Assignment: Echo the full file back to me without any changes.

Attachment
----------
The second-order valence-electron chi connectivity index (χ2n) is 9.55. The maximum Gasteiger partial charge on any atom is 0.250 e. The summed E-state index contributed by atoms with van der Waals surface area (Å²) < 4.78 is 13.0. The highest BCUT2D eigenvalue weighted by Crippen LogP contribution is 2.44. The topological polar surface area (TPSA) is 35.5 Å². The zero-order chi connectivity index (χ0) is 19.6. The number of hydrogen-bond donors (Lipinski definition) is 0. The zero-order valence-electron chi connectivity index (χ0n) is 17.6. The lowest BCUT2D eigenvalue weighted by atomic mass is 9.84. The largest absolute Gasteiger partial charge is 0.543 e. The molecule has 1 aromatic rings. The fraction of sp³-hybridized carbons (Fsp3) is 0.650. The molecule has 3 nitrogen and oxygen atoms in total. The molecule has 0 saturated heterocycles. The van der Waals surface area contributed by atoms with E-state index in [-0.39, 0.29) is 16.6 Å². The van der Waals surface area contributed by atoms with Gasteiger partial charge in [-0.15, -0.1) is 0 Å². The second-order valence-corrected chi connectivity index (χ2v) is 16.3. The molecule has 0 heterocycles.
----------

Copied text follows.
The second-order valence-electron chi connectivity index (χ2n) is 9.55. The maximum Gasteiger partial charge on any atom is 0.250 e. The summed E-state index contributed by atoms with van der Waals surface area (Å²) < 4.78 is 13.0. The highest BCUT2D eigenvalue weighted by Crippen LogP contribution is 2.44. The topological polar surface area (TPSA) is 35.5 Å². The zero-order chi connectivity index (χ0) is 19.6. The number of hydrogen-bond donors (Lipinski definition) is 0. The zero-order valence-electron chi connectivity index (χ0n) is 17.6. The lowest BCUT2D eigenvalue weighted by atomic mass is 9.84. The largest absolute Gasteiger partial charge is 0.543 e. The molecule has 1 aromatic rings. The fraction of sp³-hybridized carbons (Fsp3) is 0.650. The molecule has 3 nitrogen and oxygen atoms in total. The molecule has 0 saturated heterocycles. The van der Waals surface area contributed by atoms with E-state index in [-0.39, 0.29) is 16.6 Å². The van der Waals surface area contributed by atoms with Gasteiger partial charge in [-0.15, -0.1) is 0 Å². The second-order valence-corrected chi connectivity index (χ2v) is 16.3. The molecule has 0 heterocycles.